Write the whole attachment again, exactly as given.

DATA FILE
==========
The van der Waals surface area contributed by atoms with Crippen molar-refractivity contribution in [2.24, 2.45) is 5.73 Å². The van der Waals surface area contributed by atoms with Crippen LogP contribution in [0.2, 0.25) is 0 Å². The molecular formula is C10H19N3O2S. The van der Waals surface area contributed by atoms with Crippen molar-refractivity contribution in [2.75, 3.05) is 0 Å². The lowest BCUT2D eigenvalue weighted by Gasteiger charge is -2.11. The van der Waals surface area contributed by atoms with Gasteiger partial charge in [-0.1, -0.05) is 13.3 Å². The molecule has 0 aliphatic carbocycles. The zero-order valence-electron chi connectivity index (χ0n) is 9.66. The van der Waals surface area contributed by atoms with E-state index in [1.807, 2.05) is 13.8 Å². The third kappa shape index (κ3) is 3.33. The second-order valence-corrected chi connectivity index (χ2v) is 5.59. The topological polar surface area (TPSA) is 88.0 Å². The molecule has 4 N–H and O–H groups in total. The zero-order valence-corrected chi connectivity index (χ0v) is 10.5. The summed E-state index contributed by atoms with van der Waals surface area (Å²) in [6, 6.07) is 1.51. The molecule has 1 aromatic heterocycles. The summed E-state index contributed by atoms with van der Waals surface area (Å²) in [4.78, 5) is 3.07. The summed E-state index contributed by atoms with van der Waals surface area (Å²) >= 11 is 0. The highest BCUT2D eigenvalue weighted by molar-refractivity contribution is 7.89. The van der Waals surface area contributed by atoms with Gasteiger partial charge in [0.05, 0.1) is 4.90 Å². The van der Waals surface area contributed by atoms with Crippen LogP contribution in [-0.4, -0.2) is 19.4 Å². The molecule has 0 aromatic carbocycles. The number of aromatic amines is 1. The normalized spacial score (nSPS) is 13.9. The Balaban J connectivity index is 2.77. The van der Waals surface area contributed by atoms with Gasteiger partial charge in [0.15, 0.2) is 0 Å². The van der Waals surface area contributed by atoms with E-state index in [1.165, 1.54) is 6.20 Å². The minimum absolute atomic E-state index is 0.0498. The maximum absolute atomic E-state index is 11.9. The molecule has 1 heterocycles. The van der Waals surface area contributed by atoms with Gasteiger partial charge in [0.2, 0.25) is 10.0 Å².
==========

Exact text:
The van der Waals surface area contributed by atoms with Crippen molar-refractivity contribution in [2.24, 2.45) is 5.73 Å². The van der Waals surface area contributed by atoms with Crippen LogP contribution in [0.2, 0.25) is 0 Å². The molecular formula is C10H19N3O2S. The van der Waals surface area contributed by atoms with Crippen molar-refractivity contribution in [2.75, 3.05) is 0 Å². The lowest BCUT2D eigenvalue weighted by Gasteiger charge is -2.11. The van der Waals surface area contributed by atoms with Gasteiger partial charge in [-0.1, -0.05) is 13.3 Å². The molecule has 0 aliphatic carbocycles. The zero-order valence-electron chi connectivity index (χ0n) is 9.66. The van der Waals surface area contributed by atoms with E-state index in [1.807, 2.05) is 13.8 Å². The third kappa shape index (κ3) is 3.33. The second-order valence-corrected chi connectivity index (χ2v) is 5.59. The topological polar surface area (TPSA) is 88.0 Å². The molecule has 4 N–H and O–H groups in total. The zero-order valence-corrected chi connectivity index (χ0v) is 10.5. The summed E-state index contributed by atoms with van der Waals surface area (Å²) in [6, 6.07) is 1.51. The molecule has 1 aromatic heterocycles. The summed E-state index contributed by atoms with van der Waals surface area (Å²) in [4.78, 5) is 3.07. The summed E-state index contributed by atoms with van der Waals surface area (Å²) >= 11 is 0. The highest BCUT2D eigenvalue weighted by molar-refractivity contribution is 7.89. The van der Waals surface area contributed by atoms with Gasteiger partial charge in [0.05, 0.1) is 4.90 Å². The van der Waals surface area contributed by atoms with Crippen LogP contribution in [-0.4, -0.2) is 19.4 Å². The molecule has 0 aromatic carbocycles. The number of aromatic amines is 1. The normalized spacial score (nSPS) is 13.9. The Balaban J connectivity index is 2.77. The van der Waals surface area contributed by atoms with Gasteiger partial charge in [0.15, 0.2) is 0 Å². The van der Waals surface area contributed by atoms with E-state index in [1.165, 1.54) is 6.20 Å². The minimum absolute atomic E-state index is 0.0498. The maximum absolute atomic E-state index is 11.9. The molecule has 1 heterocycles. The van der Waals surface area contributed by atoms with Gasteiger partial charge in [0.2, 0.25) is 10.0 Å².